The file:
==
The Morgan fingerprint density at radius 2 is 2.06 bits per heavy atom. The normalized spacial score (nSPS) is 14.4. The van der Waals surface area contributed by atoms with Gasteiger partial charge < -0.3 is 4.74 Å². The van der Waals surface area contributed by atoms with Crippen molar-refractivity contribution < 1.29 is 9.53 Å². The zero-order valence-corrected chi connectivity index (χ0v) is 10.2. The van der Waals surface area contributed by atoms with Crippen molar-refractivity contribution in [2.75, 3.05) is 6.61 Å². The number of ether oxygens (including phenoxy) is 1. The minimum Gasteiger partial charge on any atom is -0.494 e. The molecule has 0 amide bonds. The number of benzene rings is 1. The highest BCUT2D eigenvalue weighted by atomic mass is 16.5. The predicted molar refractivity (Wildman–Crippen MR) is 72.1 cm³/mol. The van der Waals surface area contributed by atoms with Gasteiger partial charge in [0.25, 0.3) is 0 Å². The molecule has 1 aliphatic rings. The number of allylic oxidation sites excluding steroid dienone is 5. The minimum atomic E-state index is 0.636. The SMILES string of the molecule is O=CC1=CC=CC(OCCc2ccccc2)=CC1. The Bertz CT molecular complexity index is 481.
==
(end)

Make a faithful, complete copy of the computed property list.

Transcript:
The Morgan fingerprint density at radius 2 is 2.06 bits per heavy atom. The normalized spacial score (nSPS) is 14.4. The van der Waals surface area contributed by atoms with Gasteiger partial charge < -0.3 is 4.74 Å². The van der Waals surface area contributed by atoms with Crippen molar-refractivity contribution < 1.29 is 9.53 Å². The zero-order valence-corrected chi connectivity index (χ0v) is 10.2. The van der Waals surface area contributed by atoms with Crippen molar-refractivity contribution in [2.75, 3.05) is 6.61 Å². The number of ether oxygens (including phenoxy) is 1. The minimum Gasteiger partial charge on any atom is -0.494 e. The molecule has 0 amide bonds. The number of benzene rings is 1. The highest BCUT2D eigenvalue weighted by atomic mass is 16.5. The predicted molar refractivity (Wildman–Crippen MR) is 72.1 cm³/mol. The van der Waals surface area contributed by atoms with Gasteiger partial charge in [0.25, 0.3) is 0 Å². The molecule has 1 aliphatic rings. The number of allylic oxidation sites excluding steroid dienone is 5. The minimum atomic E-state index is 0.636. The SMILES string of the molecule is O=CC1=CC=CC(OCCc2ccccc2)=CC1. The Bertz CT molecular complexity index is 481.